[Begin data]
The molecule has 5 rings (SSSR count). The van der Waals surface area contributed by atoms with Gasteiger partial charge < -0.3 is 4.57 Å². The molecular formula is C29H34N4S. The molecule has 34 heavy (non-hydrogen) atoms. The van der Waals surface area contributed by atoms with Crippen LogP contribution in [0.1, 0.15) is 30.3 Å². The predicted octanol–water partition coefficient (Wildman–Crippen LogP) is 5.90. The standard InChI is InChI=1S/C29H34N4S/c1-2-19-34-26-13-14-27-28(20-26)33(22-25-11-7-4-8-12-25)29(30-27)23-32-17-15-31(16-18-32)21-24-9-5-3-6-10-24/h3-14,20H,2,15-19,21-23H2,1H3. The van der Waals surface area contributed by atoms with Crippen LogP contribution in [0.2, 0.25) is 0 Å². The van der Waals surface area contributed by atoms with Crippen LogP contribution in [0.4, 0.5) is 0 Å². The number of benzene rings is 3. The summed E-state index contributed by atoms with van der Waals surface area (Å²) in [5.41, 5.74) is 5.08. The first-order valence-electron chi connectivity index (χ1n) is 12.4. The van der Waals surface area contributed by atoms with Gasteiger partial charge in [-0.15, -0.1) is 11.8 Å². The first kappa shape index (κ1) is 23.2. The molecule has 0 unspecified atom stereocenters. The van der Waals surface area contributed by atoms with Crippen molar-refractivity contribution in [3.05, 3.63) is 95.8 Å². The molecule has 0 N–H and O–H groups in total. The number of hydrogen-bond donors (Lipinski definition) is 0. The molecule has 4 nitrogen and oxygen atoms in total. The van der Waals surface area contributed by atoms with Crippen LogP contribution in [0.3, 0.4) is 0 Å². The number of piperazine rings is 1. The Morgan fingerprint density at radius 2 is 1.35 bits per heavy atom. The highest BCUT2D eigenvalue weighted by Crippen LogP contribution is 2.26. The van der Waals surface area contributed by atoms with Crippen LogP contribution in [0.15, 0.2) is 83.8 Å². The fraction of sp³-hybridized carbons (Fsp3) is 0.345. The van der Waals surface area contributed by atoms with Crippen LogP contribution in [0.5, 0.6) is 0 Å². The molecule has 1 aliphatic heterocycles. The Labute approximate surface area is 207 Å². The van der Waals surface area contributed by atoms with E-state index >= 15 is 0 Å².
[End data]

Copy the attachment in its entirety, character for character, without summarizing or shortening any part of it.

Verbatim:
The molecule has 5 rings (SSSR count). The van der Waals surface area contributed by atoms with Gasteiger partial charge < -0.3 is 4.57 Å². The molecular formula is C29H34N4S. The molecule has 34 heavy (non-hydrogen) atoms. The van der Waals surface area contributed by atoms with Crippen LogP contribution in [0.1, 0.15) is 30.3 Å². The predicted octanol–water partition coefficient (Wildman–Crippen LogP) is 5.90. The standard InChI is InChI=1S/C29H34N4S/c1-2-19-34-26-13-14-27-28(20-26)33(22-25-11-7-4-8-12-25)29(30-27)23-32-17-15-31(16-18-32)21-24-9-5-3-6-10-24/h3-14,20H,2,15-19,21-23H2,1H3. The van der Waals surface area contributed by atoms with Crippen LogP contribution in [0.2, 0.25) is 0 Å². The van der Waals surface area contributed by atoms with Crippen LogP contribution in [0.4, 0.5) is 0 Å². The number of benzene rings is 3. The summed E-state index contributed by atoms with van der Waals surface area (Å²) in [5.41, 5.74) is 5.08. The first-order valence-electron chi connectivity index (χ1n) is 12.4. The van der Waals surface area contributed by atoms with Gasteiger partial charge in [-0.15, -0.1) is 11.8 Å². The first kappa shape index (κ1) is 23.2. The molecule has 0 unspecified atom stereocenters. The van der Waals surface area contributed by atoms with Crippen molar-refractivity contribution in [3.05, 3.63) is 95.8 Å². The molecule has 0 N–H and O–H groups in total. The number of hydrogen-bond donors (Lipinski definition) is 0. The molecule has 4 nitrogen and oxygen atoms in total. The van der Waals surface area contributed by atoms with Crippen LogP contribution in [0.3, 0.4) is 0 Å². The number of piperazine rings is 1. The Morgan fingerprint density at radius 2 is 1.35 bits per heavy atom. The highest BCUT2D eigenvalue weighted by Crippen LogP contribution is 2.26. The van der Waals surface area contributed by atoms with Crippen LogP contribution in [0.15, 0.2) is 83.8 Å². The fraction of sp³-hybridized carbons (Fsp3) is 0.345. The van der Waals surface area contributed by atoms with Crippen LogP contribution in [0.5, 0.6) is 0 Å². The molecule has 1 aliphatic heterocycles. The Labute approximate surface area is 207 Å². The van der Waals surface area contributed by atoms with E-state index >= 15 is 0 Å².